Many of the new terminals being built will rely on floating storage and regasification units (FSRUs) which are, in theory, easier to redeploy compared to onshore regasificaton terminals, allowing some flexibility in terms of future usage should demand drop.

However, doubts regarding costs are rising, Jaller-Makarewicz told Gas Outlook.

“They could be easier to re-deploy but we’ll need to analyze costs and charter contract length,” she said.

“FSRUs will cost half the capital cost and be delivered in half the time of an onshore terminal, but we’ve seen a huge increase in the initial projected price for the FRSUs in Germany that will exceed 9.8 billion euro.”

“Some FSRUs have been chartered for 10 years, such as FSRU Exemplar in Finland, for a cost of €460 million,” she continued.

“At least for the next 10 years there’s going to be an FSRU serving the LNG demand in Finland, regardless if the demand keeps the same or declines,” she argued.

Chartering an FSRU costs between $40-60 million per year, according to Rystad Energy.

Meanwhile, the opportunity of re-purposing LNG terminals for hydrogen and ammonia imports is faced with technical and financial hurdles.

“There are certain technical issues to consider for repurposing LNG terminals for hydrogen, and it could be very expensive” as “hydrogen has different characteristics to gas” she said, pointing at the findings of the IEA’s Global Hydrogen Review 2022.

“It requires replacement or drastic modification of most of the equipment, in particular due to the lower density and boiling temperature of liquefied hydrogen compared with LNG,” she added.

The IEA’s study also concluded that “a newly built liquefied hydrogen storage tank can be 50% more expensive than an LNG tank for a comparable volume, and due to the lower volumetric density, the energy stored would be almost 60% lower,” she said.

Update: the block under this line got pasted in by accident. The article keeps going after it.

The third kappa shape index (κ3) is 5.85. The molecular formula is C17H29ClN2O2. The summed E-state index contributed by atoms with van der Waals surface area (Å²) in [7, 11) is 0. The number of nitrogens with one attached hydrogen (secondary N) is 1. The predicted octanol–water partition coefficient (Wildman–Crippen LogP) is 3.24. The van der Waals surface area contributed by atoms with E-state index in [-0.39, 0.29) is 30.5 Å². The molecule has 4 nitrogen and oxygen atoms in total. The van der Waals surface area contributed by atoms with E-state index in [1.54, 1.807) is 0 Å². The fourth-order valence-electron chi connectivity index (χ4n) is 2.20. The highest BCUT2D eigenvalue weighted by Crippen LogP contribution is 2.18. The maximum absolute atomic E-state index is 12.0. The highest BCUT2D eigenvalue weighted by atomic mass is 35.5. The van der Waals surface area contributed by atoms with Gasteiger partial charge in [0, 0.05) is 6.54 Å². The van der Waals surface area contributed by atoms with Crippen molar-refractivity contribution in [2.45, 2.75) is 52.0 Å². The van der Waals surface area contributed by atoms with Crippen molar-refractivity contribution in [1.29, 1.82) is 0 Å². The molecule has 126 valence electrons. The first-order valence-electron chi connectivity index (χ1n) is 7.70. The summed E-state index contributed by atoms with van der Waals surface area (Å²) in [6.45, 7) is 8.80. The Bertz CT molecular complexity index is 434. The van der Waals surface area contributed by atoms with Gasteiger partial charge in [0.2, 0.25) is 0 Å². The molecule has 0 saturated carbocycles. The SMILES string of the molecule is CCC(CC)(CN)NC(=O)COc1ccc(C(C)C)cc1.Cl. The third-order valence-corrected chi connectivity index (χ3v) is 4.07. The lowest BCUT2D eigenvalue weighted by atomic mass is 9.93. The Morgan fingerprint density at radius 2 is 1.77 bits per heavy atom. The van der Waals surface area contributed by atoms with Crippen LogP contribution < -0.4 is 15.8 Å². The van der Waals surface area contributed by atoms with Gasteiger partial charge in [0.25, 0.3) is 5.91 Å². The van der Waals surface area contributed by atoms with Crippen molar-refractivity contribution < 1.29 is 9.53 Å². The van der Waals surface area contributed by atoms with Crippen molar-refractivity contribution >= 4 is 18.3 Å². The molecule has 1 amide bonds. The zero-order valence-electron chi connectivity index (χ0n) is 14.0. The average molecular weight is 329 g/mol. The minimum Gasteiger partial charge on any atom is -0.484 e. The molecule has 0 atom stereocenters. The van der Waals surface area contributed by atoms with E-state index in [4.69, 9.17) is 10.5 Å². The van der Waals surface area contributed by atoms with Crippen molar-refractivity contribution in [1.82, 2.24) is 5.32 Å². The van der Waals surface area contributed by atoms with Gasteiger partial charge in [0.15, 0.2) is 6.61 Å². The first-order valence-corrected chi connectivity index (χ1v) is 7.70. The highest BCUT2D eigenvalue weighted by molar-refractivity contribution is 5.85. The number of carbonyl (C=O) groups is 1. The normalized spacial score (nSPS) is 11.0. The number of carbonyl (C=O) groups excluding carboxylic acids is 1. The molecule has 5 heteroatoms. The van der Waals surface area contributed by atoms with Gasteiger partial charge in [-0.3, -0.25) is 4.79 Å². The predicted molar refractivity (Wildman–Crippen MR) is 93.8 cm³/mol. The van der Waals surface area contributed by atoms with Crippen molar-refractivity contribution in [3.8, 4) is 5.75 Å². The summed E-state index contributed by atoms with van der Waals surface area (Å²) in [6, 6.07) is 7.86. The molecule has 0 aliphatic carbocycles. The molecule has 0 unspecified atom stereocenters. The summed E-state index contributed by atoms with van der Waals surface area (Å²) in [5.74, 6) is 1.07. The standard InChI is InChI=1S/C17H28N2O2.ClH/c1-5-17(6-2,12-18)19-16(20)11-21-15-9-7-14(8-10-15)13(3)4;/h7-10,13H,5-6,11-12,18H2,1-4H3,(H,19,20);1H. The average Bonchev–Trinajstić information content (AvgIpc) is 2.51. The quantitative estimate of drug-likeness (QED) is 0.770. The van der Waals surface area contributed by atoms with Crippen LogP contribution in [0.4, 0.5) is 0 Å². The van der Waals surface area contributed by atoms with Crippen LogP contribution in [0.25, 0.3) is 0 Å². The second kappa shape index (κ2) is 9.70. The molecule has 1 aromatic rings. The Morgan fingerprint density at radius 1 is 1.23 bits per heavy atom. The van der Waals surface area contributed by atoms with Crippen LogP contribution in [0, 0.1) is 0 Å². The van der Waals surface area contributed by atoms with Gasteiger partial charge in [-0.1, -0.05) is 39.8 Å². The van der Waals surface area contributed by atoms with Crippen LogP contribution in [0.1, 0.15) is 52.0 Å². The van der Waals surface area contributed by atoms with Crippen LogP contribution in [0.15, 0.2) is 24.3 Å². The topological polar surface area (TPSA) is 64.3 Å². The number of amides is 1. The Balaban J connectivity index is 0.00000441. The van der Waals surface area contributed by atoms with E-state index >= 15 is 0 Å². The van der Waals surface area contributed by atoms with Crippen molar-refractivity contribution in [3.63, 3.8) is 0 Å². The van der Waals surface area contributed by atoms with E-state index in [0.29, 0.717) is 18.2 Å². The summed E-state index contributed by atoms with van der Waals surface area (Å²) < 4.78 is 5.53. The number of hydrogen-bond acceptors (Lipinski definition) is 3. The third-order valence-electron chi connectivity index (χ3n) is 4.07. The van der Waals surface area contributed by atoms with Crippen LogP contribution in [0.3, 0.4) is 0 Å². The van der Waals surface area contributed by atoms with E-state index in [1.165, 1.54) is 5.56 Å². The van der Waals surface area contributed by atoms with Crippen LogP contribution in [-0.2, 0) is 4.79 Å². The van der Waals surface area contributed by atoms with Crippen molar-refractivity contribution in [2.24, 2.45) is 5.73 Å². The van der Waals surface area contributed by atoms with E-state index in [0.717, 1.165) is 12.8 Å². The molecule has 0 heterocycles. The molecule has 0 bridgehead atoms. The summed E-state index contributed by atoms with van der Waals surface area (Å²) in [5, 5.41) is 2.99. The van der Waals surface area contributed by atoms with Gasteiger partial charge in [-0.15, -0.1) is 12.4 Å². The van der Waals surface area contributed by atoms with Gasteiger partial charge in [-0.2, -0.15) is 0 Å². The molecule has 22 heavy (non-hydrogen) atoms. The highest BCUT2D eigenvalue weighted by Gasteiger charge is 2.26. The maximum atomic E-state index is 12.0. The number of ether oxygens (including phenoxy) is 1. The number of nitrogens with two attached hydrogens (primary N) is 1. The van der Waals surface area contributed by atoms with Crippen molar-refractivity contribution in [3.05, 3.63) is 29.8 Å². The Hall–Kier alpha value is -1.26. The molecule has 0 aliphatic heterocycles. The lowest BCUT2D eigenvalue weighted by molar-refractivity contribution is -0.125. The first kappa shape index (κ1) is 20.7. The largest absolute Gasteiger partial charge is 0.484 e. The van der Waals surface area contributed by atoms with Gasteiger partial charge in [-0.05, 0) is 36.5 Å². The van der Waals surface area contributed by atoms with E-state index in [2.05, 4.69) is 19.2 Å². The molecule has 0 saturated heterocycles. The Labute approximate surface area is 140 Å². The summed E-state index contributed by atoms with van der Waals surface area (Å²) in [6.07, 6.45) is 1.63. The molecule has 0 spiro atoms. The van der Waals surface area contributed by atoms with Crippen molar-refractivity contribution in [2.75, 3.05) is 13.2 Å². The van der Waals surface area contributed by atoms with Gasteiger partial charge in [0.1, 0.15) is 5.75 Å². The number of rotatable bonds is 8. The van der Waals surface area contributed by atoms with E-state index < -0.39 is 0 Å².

Furthermore “repurposing an existing LNG receiving terminal to import ammonia presents several challenges” although “less significant than for liquefied hydrogen” such as the fact “LNG tanks are usually built using 9% nickel steel as inner material for which ammonia could cause problems of stress corrosion cracking,” she explained.

“It has been estimated that converting an existing LNG terminal to receive ammonia can cost 11-20% of the capital expenditure of an LNG regasification facility,” she added.

Russian gas to Europe still shipped

Meanwhile, despite a decline in Russian pipeline imports amid a goal to replace at least 155/bcm year of Russian gas by 2030, Russian LNG imports increased 12% year on year in 2022 to 20.2 bcm, according to the research.

The vast majority of the LNG (19.35 bcm) came from the Yamal LNG export terminal. It is owned by Russia’s Novatek (50.08%), France’s TotalEnergies (20.02%), the China National Petroleum Corporation (20%) and the Silk Road Fund (9.9%).

Russia also has Vysotsk LNG terminal, which supplied 0.88 Bcm to Europe and the Portovaya LNG (0.39 Bcm), as well as the Sakhalin terminal in the Pacific basin.

The biggest importers of Russian LNG in 2022 were France (7.4 bcm), Spain (5.2 bcm), and Belgium (3.0 bcm). Imports of LNG from Russia increased by 58% in France and Belgium, and by 50% in Spain compared to the previous year.

The trend is expected to continue in the near future as “Europe is addicted to LNG and will inevitably soon be racing to increase its surplus for the 2023/24 winter, and it’s difficult to imagine there would be a deliberate ban on such imports at least in the near term,” Baird said.

“Any substantial change to the import volume of Russian LNG is unlikely to happen quickly, I think, unless it’s a decision that Russia makes.”

“Global gas markets are tight, and Europe’s effort in 2022 to fill up its LNG storage was expensive,” he continued.

“We’ve seen Europe locking in gas import contracts recently with non-Russian sources, but most of these don’t begin for a few years.”

“Even the U.S. will need until at least 2024 to increase its export capacity, so there’s no obvious or immediate replacement for Russian LNG,” he said.